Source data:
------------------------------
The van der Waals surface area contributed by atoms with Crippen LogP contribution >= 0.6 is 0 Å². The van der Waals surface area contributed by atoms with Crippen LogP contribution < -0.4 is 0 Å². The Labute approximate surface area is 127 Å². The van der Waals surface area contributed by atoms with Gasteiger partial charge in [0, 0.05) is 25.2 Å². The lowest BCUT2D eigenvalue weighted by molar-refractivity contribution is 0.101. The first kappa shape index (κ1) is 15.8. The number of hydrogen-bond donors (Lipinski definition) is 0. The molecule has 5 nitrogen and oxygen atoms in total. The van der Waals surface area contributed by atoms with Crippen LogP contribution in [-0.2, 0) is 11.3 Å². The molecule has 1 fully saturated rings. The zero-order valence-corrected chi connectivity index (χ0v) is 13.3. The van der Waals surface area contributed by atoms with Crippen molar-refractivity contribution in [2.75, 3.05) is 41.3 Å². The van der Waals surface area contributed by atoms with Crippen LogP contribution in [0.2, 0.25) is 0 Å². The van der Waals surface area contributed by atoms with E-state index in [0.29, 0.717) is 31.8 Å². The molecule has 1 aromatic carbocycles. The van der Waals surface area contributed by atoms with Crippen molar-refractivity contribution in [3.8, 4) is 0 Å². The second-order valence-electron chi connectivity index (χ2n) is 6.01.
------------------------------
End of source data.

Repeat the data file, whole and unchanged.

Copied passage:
The van der Waals surface area contributed by atoms with Crippen LogP contribution >= 0.6 is 0 Å². The van der Waals surface area contributed by atoms with Crippen LogP contribution < -0.4 is 0 Å². The Labute approximate surface area is 127 Å². The van der Waals surface area contributed by atoms with Gasteiger partial charge in [0, 0.05) is 25.2 Å². The lowest BCUT2D eigenvalue weighted by molar-refractivity contribution is 0.101. The first kappa shape index (κ1) is 15.8. The number of hydrogen-bond donors (Lipinski definition) is 0. The molecule has 5 nitrogen and oxygen atoms in total. The van der Waals surface area contributed by atoms with Crippen LogP contribution in [-0.2, 0) is 11.3 Å². The molecule has 1 fully saturated rings. The zero-order valence-corrected chi connectivity index (χ0v) is 13.3. The van der Waals surface area contributed by atoms with Crippen molar-refractivity contribution in [2.75, 3.05) is 41.3 Å². The van der Waals surface area contributed by atoms with Crippen LogP contribution in [0.2, 0.25) is 0 Å². The van der Waals surface area contributed by atoms with E-state index in [0.29, 0.717) is 31.8 Å². The molecule has 1 aromatic carbocycles. The van der Waals surface area contributed by atoms with Crippen molar-refractivity contribution in [3.8, 4) is 0 Å². The second-order valence-electron chi connectivity index (χ2n) is 6.01.